Like many people, you may not have had the means to buy a car upfront with cash.
So, you turned to the common auto loan.
You might come across a situation where you're actually underwater on your car loan (as in, you owe more than the car is worth).
We're not just talking about the moment you drive a brand new model off the lot.
Find out what you can do when you find that you owe more on a car loan than the value of the car.
What Does It Mean to Be Underwater on a Loan?
Being underwater on your loan means that the thing you purchased using the loan is worth less than the amount of money you still owe on the loan.
For example, if you took out an auto loan to buy a car and still owe $15,000, you’re underwater on the loan if your car is worth any amount less than $15,000.
Remember to compare your current debt balance and the current value of the car.
The amount you borrowed and the original cost of the car doesn’t matter.
With cars, it can sometimes be difficult to know whether you’re underwater on your loan or not.
Different people and companies value cars differently.
One source might say that your car is worth $10,000 while another might say $9,800.
To get a clearer picture, you might want to check multiple sources for the value of your car and calculate the average.
Being underwater on your car loan exposes you to a few risks.
You could have trouble if you wind up in an accident.
If your vehicle is totaled, your insurance company will typically only pay you the value of your car, not the amount that you owe on the car loan.
If you’re in an accident, you could find yourself without a car and with a check too small to pay off your debt. You’ll be left making payments on a car that you don’t even have anymore.
You’ll be in a similar situation if you wind up having to sell your car for some reason. You might find that your needs change because your family is growing and you need more room in your vehicle.
A change in your financial situation could see you wanting to downsize from a two-car household to a one-car household.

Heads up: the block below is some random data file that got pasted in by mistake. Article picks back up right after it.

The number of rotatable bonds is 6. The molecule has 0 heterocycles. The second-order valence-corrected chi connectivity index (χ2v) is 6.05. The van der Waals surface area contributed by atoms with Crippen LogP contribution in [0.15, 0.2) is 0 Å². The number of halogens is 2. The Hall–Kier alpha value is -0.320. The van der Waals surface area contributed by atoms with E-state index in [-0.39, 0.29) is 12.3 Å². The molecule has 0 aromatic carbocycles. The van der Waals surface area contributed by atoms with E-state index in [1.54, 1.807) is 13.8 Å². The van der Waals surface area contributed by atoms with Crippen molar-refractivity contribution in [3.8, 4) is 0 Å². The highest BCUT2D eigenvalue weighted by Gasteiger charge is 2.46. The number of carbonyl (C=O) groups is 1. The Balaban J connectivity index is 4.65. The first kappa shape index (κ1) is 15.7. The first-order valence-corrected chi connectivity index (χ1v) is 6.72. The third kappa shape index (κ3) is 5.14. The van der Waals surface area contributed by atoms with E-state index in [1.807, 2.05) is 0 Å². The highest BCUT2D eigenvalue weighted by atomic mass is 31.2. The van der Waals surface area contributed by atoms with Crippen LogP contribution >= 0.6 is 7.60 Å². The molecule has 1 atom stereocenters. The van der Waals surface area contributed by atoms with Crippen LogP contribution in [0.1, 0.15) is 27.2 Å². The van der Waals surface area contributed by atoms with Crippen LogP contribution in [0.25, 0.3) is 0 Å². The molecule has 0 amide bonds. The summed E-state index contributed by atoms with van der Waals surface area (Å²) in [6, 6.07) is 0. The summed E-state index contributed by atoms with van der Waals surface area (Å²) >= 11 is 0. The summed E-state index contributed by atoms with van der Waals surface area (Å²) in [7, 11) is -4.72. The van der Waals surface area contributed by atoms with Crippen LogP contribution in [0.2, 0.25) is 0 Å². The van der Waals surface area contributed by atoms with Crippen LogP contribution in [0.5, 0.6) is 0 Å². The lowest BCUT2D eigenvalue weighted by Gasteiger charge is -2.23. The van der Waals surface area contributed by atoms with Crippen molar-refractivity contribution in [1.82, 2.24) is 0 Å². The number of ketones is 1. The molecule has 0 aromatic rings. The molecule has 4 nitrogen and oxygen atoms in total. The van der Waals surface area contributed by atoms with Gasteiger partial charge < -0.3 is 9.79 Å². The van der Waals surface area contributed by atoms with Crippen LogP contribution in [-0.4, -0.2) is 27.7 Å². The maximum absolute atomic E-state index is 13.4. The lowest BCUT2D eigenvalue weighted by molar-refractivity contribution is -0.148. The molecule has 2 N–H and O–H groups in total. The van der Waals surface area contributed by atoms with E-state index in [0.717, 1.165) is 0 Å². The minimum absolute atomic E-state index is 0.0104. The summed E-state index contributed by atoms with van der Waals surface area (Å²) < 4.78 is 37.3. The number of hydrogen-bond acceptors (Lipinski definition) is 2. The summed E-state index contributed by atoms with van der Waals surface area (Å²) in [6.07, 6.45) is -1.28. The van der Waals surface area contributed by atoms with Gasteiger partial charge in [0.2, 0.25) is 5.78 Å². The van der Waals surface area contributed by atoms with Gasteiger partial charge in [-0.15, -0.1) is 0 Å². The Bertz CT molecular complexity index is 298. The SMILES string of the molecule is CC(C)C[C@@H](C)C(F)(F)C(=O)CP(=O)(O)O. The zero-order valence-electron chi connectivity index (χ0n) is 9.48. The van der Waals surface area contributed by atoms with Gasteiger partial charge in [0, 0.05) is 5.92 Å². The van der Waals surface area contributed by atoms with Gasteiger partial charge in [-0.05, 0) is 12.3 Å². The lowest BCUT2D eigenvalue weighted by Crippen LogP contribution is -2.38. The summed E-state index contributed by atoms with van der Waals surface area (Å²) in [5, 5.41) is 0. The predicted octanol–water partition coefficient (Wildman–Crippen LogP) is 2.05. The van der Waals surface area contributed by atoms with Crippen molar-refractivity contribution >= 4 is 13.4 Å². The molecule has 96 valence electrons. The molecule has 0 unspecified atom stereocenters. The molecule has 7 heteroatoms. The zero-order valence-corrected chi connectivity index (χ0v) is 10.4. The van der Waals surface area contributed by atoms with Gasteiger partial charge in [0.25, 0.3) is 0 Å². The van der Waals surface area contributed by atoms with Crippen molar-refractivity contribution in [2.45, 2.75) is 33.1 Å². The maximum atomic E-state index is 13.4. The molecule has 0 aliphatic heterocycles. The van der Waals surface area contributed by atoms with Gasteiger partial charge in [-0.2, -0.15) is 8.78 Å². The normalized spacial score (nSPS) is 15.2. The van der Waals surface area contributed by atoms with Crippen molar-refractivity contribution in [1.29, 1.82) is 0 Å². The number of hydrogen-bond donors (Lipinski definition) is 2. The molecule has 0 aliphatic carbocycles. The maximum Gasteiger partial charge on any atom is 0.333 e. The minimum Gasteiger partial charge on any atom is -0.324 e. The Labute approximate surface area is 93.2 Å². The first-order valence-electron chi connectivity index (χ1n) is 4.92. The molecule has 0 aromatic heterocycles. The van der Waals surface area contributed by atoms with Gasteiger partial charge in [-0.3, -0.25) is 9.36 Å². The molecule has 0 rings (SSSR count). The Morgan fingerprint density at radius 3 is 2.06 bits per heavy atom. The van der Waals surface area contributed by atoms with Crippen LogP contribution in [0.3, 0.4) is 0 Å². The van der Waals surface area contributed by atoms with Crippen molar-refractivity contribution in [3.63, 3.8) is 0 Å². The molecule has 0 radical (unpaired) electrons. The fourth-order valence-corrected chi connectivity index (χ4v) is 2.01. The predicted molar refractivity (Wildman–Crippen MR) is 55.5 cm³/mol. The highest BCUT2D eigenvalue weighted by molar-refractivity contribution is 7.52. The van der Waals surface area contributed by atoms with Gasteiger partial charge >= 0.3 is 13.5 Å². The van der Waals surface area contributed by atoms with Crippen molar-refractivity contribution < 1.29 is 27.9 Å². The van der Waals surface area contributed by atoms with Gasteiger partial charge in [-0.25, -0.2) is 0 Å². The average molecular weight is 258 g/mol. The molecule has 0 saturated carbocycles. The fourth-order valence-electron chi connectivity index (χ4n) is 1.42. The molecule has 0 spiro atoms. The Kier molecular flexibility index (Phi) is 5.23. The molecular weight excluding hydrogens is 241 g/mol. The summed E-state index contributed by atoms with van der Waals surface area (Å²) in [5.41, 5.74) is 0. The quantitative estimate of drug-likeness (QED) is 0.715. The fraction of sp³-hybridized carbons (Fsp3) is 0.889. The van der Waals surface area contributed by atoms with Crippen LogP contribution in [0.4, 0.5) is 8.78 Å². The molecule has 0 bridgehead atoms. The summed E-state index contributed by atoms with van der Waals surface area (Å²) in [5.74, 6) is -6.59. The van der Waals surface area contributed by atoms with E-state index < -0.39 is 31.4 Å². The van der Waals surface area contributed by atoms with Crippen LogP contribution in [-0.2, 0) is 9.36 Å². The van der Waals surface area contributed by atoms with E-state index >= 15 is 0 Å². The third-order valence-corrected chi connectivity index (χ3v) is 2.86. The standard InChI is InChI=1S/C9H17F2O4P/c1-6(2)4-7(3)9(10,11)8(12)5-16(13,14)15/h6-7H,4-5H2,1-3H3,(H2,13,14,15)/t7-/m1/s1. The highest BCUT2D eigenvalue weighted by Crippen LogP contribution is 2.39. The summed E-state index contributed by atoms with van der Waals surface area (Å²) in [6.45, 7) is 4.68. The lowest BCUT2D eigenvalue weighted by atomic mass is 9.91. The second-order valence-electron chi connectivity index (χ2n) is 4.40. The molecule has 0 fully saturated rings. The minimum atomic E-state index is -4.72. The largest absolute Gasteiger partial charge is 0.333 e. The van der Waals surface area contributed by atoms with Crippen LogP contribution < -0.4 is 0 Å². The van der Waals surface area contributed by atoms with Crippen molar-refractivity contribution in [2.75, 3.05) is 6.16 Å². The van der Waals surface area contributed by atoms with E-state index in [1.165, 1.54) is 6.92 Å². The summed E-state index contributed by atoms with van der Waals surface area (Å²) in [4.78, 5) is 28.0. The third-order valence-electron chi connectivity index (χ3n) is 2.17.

No matter the case, you won’t be able to sell your car for enough to pay off the loan.
What Are Your Options?
If you find out that you are underwater on your car loan, you have a few options available.
One thing that you can do when you’re underwater on a car loan is to refinance the loan to one with a shorter term.
This won’t immediately solve the problem of you being underwater.
In fact, you’re likely to wind up slightly further underwater as you deal with the costs involved in refinancing a loan.
What it will do is accelerate the speed at which you pay down your loan’s balance.
That means that you’ll get back above water more quickly, and you’ll pay off the loan faster overall.
That can help you avoid some of the pitfalls of being underwater on your car loan. You might even save money if you can refinance to a lower rate.
If for some reason, you find yourself unable to or unwilling to get an auto loan to refinance your car debt, you could consider getting a personal loan instead.
Personal loans are flexible loans that you can use for nearly any purpose.
They’re commonly used for things like refinancing or consolidating debt or paying for projects such as home improvement.
One benefit of personal loans is that most personal loans are unsecured. That means that your car will not be repossessed immediately should you stop paying the loan.
Personal loans also offer flexible repayment terms, often ranging from 2 to 5, or as many as 7 years.
The downside of personal loans is that they often carry higher interest rates than car loans do. This is to reflect the increased risk the lender takes on by making an unsecured loan.
2. Additional payments
Another thing you can do is make additional payments on your debt.